If you don't see the game, it's possible that you have Descent configured to use the wrong tracker. There are two right now -- talk to the pilot who hosted the game. By default, Descent uses the Rebirth tracker. To switch it to the (more popular) Retro tracker, follow the instructions here.

If you connect to your home network over wifi, you will probably find that the connection is good enough for casual Descent, but not for competitive play. Wifi typically introduces variable lag and some loss. As a bad connection is considered an advantage in a ladder match, you may find that some pilots refuse to play you until you are wired. While a wifi connection is good enough for getting back into the game, most pilots upgrade to wired after a few games.

Rebirth comes with the ability to host a game out of the box, but if you connect to the internet through a router (which most people do), your hosted games won't be visible outside your home network. The technically simplest way to solve that problem is . . . not to connect through a router. Try networking your computer directly to your cable modem (or whatever the last stop is before your ISP). If there is only one computer in your house, it is possible you do this already; try hosting a game and see if it works.

To verify that your hosting is working, in Descent, go to "Multiplayer / Host Game". Get it all set up and started, and then alt-tab out of Descent and go to the tracker. If you see your game, hosting works. If you don't, and especially if Descent complains "No Response From Tracker", it doesn't work.

You can host a game through a router, but this will require you to set up port forwarding for UDP traffic on port 42424. You can google port forwarding to find a number of guides for getting it done. Briefly, here is how to do it:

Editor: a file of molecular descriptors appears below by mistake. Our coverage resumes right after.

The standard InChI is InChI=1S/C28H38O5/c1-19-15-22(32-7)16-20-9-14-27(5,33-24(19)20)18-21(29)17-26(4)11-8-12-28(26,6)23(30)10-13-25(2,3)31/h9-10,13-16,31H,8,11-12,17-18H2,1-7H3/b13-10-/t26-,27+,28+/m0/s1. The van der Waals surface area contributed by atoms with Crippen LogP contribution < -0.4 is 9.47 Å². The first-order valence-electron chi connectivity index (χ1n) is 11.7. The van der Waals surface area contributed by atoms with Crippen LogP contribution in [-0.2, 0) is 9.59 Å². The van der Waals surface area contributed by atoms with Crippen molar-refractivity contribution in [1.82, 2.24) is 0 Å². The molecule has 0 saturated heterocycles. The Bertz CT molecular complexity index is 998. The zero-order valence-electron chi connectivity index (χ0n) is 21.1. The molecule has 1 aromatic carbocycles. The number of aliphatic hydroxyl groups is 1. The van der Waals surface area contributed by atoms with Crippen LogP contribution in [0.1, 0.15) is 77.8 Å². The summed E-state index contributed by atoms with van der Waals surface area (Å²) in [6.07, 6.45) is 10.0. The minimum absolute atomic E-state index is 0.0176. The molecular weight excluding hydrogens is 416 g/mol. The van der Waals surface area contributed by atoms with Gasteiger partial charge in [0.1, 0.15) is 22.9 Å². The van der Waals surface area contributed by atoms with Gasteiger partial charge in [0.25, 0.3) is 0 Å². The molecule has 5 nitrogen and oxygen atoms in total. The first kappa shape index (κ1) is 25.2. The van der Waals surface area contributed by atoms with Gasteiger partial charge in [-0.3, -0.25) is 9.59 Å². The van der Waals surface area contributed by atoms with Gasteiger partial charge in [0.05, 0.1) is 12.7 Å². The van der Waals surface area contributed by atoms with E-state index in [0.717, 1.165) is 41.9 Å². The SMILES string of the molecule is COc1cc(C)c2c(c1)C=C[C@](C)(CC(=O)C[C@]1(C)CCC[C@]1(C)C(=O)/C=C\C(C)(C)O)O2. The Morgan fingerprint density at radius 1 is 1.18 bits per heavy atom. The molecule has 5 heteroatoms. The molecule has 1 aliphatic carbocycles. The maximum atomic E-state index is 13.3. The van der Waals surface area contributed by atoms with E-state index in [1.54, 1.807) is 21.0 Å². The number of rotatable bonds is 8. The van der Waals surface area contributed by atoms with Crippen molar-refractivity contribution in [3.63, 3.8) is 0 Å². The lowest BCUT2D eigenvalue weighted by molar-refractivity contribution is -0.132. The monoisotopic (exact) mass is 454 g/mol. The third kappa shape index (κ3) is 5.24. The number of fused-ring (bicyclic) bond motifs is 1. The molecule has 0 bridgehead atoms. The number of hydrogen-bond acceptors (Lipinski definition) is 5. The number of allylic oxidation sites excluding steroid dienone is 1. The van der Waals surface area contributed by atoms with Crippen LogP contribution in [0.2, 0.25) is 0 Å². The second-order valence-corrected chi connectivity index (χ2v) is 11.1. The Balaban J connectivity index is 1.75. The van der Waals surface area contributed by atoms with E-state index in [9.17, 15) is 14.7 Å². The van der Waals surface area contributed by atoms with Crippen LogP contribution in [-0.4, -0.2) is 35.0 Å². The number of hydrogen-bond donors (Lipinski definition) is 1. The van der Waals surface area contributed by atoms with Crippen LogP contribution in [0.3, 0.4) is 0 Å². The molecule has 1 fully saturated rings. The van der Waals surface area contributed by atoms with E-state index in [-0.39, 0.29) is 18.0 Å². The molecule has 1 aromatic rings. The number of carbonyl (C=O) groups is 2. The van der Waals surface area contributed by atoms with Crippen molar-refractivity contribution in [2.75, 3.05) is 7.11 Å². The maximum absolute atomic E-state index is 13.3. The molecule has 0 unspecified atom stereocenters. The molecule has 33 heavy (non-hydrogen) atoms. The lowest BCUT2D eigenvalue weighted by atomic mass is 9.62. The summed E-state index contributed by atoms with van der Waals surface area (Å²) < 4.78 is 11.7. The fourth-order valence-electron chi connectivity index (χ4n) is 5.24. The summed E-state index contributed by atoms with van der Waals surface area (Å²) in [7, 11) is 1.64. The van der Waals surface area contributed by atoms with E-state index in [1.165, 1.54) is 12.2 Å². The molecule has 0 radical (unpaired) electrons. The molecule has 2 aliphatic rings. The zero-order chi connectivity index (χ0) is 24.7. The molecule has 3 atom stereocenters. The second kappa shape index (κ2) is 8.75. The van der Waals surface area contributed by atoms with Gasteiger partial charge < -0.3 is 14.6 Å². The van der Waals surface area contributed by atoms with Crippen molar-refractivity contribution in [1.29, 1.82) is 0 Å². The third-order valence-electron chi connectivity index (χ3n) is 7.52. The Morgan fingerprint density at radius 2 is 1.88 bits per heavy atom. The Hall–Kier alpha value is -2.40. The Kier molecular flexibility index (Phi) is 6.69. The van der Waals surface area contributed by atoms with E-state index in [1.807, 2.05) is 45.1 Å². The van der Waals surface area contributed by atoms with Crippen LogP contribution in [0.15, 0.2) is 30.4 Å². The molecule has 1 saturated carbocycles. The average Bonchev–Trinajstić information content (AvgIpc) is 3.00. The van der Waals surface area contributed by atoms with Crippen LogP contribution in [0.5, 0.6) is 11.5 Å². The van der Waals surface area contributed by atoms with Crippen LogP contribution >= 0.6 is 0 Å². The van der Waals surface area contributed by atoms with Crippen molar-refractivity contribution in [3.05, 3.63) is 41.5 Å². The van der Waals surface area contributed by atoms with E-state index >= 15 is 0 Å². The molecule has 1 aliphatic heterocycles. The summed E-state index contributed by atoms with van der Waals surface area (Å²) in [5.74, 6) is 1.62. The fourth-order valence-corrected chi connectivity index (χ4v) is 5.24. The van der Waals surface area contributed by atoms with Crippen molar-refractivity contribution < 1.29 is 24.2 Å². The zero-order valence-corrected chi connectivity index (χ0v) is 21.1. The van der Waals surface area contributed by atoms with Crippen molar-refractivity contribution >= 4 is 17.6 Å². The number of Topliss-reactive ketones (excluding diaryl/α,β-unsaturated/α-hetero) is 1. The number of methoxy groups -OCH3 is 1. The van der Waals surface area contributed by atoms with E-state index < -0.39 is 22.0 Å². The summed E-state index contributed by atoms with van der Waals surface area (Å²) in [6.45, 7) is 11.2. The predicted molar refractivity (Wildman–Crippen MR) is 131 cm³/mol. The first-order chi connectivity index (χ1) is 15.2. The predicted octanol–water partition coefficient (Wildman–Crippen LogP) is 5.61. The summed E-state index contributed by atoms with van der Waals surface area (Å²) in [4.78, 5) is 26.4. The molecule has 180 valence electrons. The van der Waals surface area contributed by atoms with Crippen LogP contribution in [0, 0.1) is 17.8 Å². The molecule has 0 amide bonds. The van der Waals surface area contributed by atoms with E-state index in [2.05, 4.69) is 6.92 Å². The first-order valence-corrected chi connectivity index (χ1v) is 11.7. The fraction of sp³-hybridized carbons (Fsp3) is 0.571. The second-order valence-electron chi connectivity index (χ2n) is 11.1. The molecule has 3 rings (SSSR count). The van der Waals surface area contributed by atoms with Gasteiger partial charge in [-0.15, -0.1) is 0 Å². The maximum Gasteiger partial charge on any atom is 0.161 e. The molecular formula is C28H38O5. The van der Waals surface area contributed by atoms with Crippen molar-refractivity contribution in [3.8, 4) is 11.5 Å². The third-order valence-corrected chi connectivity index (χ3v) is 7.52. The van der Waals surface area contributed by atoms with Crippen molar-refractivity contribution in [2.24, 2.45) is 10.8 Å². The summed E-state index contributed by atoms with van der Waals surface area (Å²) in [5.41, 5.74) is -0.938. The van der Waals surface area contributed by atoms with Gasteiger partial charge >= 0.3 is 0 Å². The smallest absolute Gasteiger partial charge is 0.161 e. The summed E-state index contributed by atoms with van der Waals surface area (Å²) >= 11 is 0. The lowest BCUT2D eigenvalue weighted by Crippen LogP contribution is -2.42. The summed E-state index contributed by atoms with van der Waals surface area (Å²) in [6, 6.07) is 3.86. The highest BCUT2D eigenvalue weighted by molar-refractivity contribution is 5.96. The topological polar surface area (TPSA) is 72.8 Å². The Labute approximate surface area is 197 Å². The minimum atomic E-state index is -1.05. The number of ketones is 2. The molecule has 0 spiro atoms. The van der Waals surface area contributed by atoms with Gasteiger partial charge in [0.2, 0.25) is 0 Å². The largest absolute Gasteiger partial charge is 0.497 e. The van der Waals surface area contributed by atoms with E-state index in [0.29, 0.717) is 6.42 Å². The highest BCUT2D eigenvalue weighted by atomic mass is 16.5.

To log into your router, you first need its IP address. On Windows, run "ipconfig" from a console and look for your default gateway. It should be an IP address starting with 192.168.x.x or 10.0.x.x. Put that address into a web browser, and log in. It should ask you for a username and password; if you don't know it, consult the manual that came with your router or google the router model. You may need to do a hard reset to reset the password to the default.

Once you are into your router, you need to set up incoming UDP traffic on port 42424 to go to port 42424 at your computer's IP address. Pretty much every router has a way to do this, but they're all different. Look for a section labelled "Port Forwarding" or "Virtual Server", usually in some sort of "Networking" section. It's also pretty useful to set up your computer with a static IP, while you're in there -- otherwise you'll have to do this every time there's a power outage.

Once you have port forwarding set up on your router, try hosting a game. It should work, but it almost never does the first time. Check your router settings and try again. ;)

If those steps are technically intimidating, or you tried them and they didn't work, or your home network is more complex than that, get help on Mumble. There are always pilots willing to help you set up hosting.

If you connect to the internet through a router you don't control, you are out of luck. You can only play in games other people host. Sorry. We have our best people working on that. Your best bet for ladder matches is to ask the other pilot to host (most people can), and in a dire emergency, get someone with a good connection to you to host for you.